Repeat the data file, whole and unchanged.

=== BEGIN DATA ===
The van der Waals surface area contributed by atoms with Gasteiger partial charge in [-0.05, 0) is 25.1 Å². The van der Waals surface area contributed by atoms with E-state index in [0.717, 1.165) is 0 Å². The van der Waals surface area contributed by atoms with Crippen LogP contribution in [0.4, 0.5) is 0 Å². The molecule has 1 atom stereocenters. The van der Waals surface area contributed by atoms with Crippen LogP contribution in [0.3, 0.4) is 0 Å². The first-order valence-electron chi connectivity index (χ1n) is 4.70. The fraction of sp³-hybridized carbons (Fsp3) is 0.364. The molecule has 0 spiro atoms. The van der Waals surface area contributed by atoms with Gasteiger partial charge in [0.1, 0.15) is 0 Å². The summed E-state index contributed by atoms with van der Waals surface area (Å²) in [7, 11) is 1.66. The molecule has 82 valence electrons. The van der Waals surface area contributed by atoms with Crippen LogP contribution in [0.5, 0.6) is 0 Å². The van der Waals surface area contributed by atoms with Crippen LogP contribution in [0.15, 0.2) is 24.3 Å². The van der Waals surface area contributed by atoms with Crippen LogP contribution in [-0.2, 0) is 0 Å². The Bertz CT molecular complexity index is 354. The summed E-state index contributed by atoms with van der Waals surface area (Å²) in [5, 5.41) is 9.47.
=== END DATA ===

The van der Waals surface area contributed by atoms with Gasteiger partial charge in [-0.05, 0) is 25.1 Å². The van der Waals surface area contributed by atoms with E-state index in [0.717, 1.165) is 0 Å². The van der Waals surface area contributed by atoms with Crippen LogP contribution in [0.4, 0.5) is 0 Å². The molecule has 1 atom stereocenters. The van der Waals surface area contributed by atoms with Crippen LogP contribution in [0.3, 0.4) is 0 Å². The first-order valence-electron chi connectivity index (χ1n) is 4.70. The fraction of sp³-hybridized carbons (Fsp3) is 0.364. The molecule has 0 spiro atoms. The van der Waals surface area contributed by atoms with Gasteiger partial charge in [0.1, 0.15) is 0 Å². The summed E-state index contributed by atoms with van der Waals surface area (Å²) in [7, 11) is 1.66. The molecule has 82 valence electrons. The van der Waals surface area contributed by atoms with Crippen LogP contribution in [0.5, 0.6) is 0 Å². The van der Waals surface area contributed by atoms with Crippen LogP contribution in [0.15, 0.2) is 24.3 Å². The van der Waals surface area contributed by atoms with Crippen LogP contribution in [-0.2, 0) is 0 Å². The Bertz CT molecular complexity index is 354. The summed E-state index contributed by atoms with van der Waals surface area (Å²) in [5, 5.41) is 9.47.